Tankless water heater systems are becoming more and more popular. More and more people are looking for energy savings that tankless water heaters can provide, but some people are reluctant to make the change to one because they don’t know how they work. There are a number of factors to consider when looking at making the switch to a tankless water heater.
Tankless Water Heater Basics
Instead of containing hot water in a large tank, a tankless water heater remains turned off until the hot water is needed. Once hot water is needed, like for a warm shower or for hot water from a faucet, the tankless system ignites. The water is heated directly as it passes over an exchanger, and sent to where it is used. The main benefit of this is that the tankless unit is turned off until the hot water is needed. In a conventional tanked water heater, the hot water is continuously held and heated.
Because the water is continuously circulated, there’s no running out of hot water. The tankless water heater will continue to heat the water as long as there is demand for it. Once that hot water is turned off, so is the tankless water heater. That means energy savings along with no longer having to worry if you’re going to run out of hot water.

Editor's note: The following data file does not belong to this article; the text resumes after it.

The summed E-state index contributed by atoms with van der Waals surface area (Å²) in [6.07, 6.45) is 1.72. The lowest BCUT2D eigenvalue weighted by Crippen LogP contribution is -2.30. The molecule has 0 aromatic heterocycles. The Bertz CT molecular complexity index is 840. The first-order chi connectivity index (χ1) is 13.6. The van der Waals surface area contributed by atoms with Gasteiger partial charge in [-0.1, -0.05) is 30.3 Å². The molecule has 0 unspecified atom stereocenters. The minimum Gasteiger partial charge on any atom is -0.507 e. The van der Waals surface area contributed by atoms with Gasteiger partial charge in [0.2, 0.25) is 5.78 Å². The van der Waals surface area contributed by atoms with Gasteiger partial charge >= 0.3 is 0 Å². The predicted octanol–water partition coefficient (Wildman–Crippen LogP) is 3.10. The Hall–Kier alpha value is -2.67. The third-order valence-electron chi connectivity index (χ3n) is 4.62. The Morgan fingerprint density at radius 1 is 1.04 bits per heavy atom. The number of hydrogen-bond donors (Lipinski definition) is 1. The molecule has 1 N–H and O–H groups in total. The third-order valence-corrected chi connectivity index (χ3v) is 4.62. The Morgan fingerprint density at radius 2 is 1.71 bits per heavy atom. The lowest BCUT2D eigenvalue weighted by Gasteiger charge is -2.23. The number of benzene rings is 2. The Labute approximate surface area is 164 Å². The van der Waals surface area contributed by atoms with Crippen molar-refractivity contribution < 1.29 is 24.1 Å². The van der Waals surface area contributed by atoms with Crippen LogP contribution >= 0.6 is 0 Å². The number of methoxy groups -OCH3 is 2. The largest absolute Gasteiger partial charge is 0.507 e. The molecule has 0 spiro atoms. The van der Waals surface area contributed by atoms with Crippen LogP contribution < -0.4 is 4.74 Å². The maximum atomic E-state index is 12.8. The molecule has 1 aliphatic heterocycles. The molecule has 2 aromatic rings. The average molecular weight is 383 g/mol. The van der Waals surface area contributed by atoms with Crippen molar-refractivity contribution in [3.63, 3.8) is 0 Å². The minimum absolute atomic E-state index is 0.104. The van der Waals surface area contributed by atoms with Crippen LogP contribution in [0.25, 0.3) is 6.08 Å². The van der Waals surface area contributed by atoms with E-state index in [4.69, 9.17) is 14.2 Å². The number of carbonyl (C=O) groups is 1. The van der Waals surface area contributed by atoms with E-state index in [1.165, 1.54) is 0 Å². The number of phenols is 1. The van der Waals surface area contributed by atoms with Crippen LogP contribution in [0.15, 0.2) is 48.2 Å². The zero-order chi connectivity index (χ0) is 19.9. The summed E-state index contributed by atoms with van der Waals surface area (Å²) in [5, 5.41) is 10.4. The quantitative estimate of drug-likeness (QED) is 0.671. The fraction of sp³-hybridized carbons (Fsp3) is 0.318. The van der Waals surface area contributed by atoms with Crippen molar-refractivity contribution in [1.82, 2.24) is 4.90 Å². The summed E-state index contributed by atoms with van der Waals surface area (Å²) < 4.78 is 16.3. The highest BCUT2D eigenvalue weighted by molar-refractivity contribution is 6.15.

Different Kinds of Tankless Water Heaters
There are a couple of different kinds of tankless water heaters, but they can fit pretty much any needs. The first, and most common, is the whole-house tankless water heater. Whole-house units are built to handle the demand of – you guessed it – the whole house. The whole-house unit can handle sending hot water to multiple fixtures at one time. Depending on how much hot water you need will determine how high of a flow rate you’ll need from the tankless water heater.
Point-of-use tankless water heaters are a much smaller option, and will usually be placed in a closet or in the cabinet underneath a sink. Because of their size, this type of tankless water heater is generally used for a single shower or faucet. They’re not as expensive as the larger whole-house units, but are generally used to keep hot water flowing to a single appliance.
Deciding on a Tankless Water Heater
There are a number of things to consider when moving to a tankless water heater. Depending on how much hot water your family’s lifestyle demands and the number of appliances you need hot water from are two of the biggest. If you have a number of showers and faucets that use a lot of hot water, getting a whole-house unit is probably the best option.
It’s also important to weigh the cost of upgrading to a tankless water heater to the efficiency and how much your family will use it. There are also outdoor and indoor options, with outdoor tankless water heaters generally being a better fit for existing homes. Indoor tankless water heaters are a good option for new builds, because they can be fit in with the construction.
All of these things should be taken into consideration when contemplating a switch to a tankless water heater. It’s important to know not only how they work, but also how they’ll benefit your specific situation. For more information about tankless water heaters, or if they’re right for you, contact Denver’s water heater experts at NOW Heating & Air.